an outer ring, the outer ring receiving the inner ring in a longitudinally slidable and relatively nonrotatable manner;
a retainer ring, the retainer ring receiving the guide tube in a longitudinally fixed and relatively nonrotatable manner, the retainer ring receiving the outer ring in a longitudinally slidable and relatively rotatable manner; and
wherein retainer ring further comprises an inner bore comprising a land having first and second stop surfaces; an elongate body section; a plurality of retainer projections extending from a top end of the inner bore receiving a portion of the guide tube; one or more retention tabs disposed at the top end of the retainer ring overlying at least a portion of the carrier; and an attachment formation.
13. An adjustable arrangement comprising:
a carrier;
a guide tube, the guide tube receiving the carrier in a longitudinally slidable manner, the guide tube comprises a stop member limiting longitudinal movement of the carrier;
an inner ring, the inner ring adjustably attached to the guide tube, the inner ring comprising a bottom surface adapted to contact a surface of the skin and to depress a ring of body tissue;
an outer ring, the outer ring receiving the inner ring in a longitudinally slidable and relatively nonrotatable manner;
a retainer ring, the retainer ring receiving the guide tube in a longitudinally fixed and relatively nonrotatable manner, the retainer ring receiving the outer ring in a longitudinally slidable and relatively rotatable manner; and
a first biasing element disposed over the carrier, the first biasing element retained between projections disposed on a top end of the carrier and a top surface of the inner ring; and second biasing element, the second biasing element being retained between a top surface of the body section of the outer ring and retaining projections disposed on the retainer ring.
14. The arrangement of claim 13, wherein the first and second biasing elements comprise coil springs.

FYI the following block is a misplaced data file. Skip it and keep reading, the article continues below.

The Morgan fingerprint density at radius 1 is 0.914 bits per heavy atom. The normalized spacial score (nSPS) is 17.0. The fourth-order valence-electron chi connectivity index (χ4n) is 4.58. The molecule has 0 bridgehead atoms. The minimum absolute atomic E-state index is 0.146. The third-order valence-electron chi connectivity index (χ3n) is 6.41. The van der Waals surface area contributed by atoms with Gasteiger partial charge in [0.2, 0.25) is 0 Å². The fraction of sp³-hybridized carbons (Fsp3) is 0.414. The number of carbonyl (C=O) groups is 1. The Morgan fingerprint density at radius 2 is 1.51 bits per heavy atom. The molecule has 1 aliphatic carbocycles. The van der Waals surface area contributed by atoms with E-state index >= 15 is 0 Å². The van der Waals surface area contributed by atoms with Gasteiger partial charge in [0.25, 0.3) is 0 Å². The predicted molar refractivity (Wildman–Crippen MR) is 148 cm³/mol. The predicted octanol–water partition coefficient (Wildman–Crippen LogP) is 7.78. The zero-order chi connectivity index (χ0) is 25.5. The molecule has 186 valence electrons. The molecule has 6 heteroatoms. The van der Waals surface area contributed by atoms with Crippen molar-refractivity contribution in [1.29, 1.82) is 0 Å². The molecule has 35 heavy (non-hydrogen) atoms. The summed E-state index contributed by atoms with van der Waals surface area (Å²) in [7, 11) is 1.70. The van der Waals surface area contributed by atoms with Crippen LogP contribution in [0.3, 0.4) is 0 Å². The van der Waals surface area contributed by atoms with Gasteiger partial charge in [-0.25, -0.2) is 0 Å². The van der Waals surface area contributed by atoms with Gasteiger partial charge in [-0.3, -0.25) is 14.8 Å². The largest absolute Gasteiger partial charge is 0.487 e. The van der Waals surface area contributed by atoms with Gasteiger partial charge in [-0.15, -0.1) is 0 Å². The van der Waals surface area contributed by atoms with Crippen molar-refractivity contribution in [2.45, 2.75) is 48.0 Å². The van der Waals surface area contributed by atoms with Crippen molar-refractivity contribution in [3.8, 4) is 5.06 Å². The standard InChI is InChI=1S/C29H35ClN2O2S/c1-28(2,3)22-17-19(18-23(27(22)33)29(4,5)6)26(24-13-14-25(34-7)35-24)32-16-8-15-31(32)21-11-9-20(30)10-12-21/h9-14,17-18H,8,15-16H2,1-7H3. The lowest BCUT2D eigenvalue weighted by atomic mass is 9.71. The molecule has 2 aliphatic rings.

15. An arrangement of interfitting components for adjusting the penetration depth of a lancet and for stimulating an area surrounding an incision formed by penetration of a surface of the skin by the lancet, thereby facilitating the extraction of a sample of bodily fluid with a minimally invasive incision, the arrangement comprising;
a bottom end adapted to be applied to the surface of the skin, and a top end opposite the bottom end;
a longitudinally moveable lancing member having a sharp end;
a stop member setting a longitudinal travel distance of the lancing member;
a bottom surface adapted to be applied to the surface of the skin, and an opening in the bottom surface through which the lancing member projects; a penetration depth defined by the distance between the end of the lancing device and the bottom surface;
adjusting means for changing the penetration depth;
stimulation means for stimulating the area surrounding the incision and facilitating the extraction of the sample of bodily fluid;
wherein the stimulation means comprises one or more stimulating members constructed to depress a ring of body tissue in a manner which at least partially surrounds the incision; and
wherein the components of the arrangement comprise an outermost ring member concentrically surrounding the other components, and at least one of the stimulating members is longitudinally moveable with respect to the outermost ring member.
16. The arrangement of claim 15, wherein the stimulation means comprises a beveled surface.
17. The arrangement of claim 15, wherein the adjusting means comprises means for changing a separation distance defined between the stop member and the bottom surface in response to relative rotation between two or more components of the arrangement.
18. An apparatus, comprising:
a retainer;
a guide coupled to the retainer in a non-rotatable manner to minimize relative rotation between the retainer and the guide, the guide having a stop member;
a carrier slidably received in the guide tube, the retainer being configured to carry a lancet for lancing skin, the carrier having a portion configured to contact the stop member of the guide to limit penetration depth of the lancet into the skin;
an inner member defining an opening through which the lancet extends to lance the skin, the inner member having a skin-contacting surface surrounding the opening that is adapted to contact the skin, the inner member being threadedly engaged with the guide for adjusting a distance between the stop member and the skin-contacting surface in order to adjust the penetration depth of the lancet; and